Since September 2010, this blog has recorded the journey of this middle-aged man as I attempt to listen to all the music in my CD collection. CDs revisited in their entirety from start to finish - no skipping tracks, no shuffle. CDs only - no vinyl, no tapes, no downloads. And just as CD technology (and the album format itself) becomes obsolete. I'm no music critic, just a music junkie with too much time on my hands.

Sunday, October 21, 2018

Tom Bailey - Science Fiction (2018)

Earlier this year, I saw former Thompson Twins front man Tom Bailey as the opening act for Culture Club and the next week received this CD, Bailey's first solo album, in the mail. I had pre-ordered one of the many options over at PledgeMusic, a limited edition that was signed by Bailey and included a bonus disc of remixes, titled Science Fantasy (FWIW, mine is numbered "0211" if you're keeping track).

Even though it (understandably) sounds like a Thompson Twins album, this is strictly a Bailey solo effort - he wrote, produced, played all instruments, and sang all lead vocals. No complaints here as Bailey can write hooks, is still in good voice, and this albums plays as if it could have been released in the mid-'80s. Simply put, if you liked Into The Gap and/or Here's To Future Days, you should buy yourself a copy.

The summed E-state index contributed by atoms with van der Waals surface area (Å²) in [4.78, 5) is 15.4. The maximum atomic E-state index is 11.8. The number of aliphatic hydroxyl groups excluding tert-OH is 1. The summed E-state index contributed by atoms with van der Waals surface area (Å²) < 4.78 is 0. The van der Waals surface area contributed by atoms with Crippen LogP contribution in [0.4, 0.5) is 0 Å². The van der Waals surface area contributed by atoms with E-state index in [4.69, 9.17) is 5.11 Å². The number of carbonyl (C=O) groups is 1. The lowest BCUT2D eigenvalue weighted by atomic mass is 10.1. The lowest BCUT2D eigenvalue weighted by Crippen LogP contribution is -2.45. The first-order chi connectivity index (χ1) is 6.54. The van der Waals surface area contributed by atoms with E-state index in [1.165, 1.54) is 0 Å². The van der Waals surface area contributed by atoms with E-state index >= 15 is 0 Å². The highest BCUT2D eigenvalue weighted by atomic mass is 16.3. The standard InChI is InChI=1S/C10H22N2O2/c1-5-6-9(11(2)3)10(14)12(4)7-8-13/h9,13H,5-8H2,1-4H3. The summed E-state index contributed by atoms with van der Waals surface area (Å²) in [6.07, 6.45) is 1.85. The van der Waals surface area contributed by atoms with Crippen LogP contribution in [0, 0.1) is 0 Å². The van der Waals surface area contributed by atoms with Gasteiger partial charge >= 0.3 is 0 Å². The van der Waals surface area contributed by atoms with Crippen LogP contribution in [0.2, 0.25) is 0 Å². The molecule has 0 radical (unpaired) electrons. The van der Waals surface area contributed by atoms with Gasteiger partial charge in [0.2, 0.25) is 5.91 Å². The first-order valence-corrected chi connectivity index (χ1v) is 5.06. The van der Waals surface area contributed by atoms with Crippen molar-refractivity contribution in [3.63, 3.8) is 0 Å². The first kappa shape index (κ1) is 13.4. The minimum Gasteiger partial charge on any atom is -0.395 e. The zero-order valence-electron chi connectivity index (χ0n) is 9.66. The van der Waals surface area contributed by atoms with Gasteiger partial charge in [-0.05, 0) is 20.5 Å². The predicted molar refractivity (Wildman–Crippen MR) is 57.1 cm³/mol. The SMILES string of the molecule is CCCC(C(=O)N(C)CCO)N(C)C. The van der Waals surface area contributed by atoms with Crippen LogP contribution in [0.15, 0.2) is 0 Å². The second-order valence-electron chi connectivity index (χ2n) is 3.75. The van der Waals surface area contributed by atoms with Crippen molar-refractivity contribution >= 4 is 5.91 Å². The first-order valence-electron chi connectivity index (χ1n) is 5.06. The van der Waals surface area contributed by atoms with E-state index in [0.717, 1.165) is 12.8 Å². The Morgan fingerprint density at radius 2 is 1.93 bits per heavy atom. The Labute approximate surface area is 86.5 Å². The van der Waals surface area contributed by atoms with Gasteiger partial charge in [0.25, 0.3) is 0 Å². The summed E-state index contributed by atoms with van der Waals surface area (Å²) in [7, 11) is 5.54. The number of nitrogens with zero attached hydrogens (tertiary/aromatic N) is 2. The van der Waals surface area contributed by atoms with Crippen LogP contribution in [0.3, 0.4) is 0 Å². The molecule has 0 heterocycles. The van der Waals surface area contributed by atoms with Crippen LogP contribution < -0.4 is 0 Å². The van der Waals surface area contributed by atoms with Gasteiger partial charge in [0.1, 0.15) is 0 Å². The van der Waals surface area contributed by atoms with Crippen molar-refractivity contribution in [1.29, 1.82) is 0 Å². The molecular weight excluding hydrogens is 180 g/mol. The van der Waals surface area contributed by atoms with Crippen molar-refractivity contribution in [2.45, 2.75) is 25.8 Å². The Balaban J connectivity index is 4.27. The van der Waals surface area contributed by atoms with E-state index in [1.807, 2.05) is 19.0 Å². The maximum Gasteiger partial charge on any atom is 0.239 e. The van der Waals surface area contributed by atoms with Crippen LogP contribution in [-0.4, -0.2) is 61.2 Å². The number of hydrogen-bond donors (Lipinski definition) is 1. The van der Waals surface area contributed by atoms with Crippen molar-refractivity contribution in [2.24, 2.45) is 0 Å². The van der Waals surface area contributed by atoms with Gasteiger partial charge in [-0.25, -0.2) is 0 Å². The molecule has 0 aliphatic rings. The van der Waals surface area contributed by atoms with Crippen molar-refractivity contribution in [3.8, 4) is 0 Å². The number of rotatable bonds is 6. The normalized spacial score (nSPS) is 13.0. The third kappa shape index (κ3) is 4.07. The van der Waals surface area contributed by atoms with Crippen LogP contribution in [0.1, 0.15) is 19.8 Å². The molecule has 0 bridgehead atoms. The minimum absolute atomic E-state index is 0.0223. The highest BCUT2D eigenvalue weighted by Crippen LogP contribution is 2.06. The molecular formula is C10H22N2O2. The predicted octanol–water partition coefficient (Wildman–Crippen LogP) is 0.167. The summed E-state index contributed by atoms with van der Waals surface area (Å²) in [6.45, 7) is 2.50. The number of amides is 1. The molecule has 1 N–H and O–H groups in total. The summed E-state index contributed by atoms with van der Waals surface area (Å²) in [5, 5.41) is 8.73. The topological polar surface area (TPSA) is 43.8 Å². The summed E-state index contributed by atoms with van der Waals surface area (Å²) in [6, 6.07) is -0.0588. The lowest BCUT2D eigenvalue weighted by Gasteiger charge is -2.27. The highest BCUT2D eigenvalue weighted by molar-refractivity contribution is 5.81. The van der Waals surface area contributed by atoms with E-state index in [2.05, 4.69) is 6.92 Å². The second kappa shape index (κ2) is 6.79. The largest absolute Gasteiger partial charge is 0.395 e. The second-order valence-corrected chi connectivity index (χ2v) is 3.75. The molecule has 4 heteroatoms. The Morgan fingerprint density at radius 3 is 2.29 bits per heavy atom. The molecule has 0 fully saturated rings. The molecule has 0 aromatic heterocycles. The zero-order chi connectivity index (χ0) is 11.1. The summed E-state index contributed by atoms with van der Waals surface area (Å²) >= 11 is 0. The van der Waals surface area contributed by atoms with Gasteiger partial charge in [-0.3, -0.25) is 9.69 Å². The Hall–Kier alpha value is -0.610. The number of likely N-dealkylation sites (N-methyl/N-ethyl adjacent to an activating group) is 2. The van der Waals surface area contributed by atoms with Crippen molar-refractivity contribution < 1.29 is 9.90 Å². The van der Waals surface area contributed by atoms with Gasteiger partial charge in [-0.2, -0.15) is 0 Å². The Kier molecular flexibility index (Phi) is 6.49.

Peak on the US Billboard Top 200 chart: Did not chart

Tracks: I like all ten tracks - no skipping. Today, my top picks include Science Fiction, What Kind Of World (the "single"), If You Need Someone, heck, even the pseudo-sea chantey Ship Of Fools.

I can't muster much enthusiasm for the 38 minute remix disc (Science Fantasy), however. The best of the 8 remixes is easily If You Need Someone (Tom's Radio Mix). My least favorites are the "International Observer Dub" Mixes of Shooting Star and Science Fiction.

Personal Memory Associated with this CD: see above. And while the album is quite good, Bailey only included What Kind Of World in his setlist when I saw him. To his credit, he stuck to playing Thompson Twins greatest hits and we were happy, including the two ladies in front of me who drunkenly danced and sang Hold Me Now at the top of their lungs. (Normally, that kind of thing would bother me, but these women seemed so genuinely elated that I couldn't hold their behavior against them. They probably don't remember it, anyway.)

Previously revisited for the blog:
Greatest Hits (1996)
Here's To Future Days (1985)

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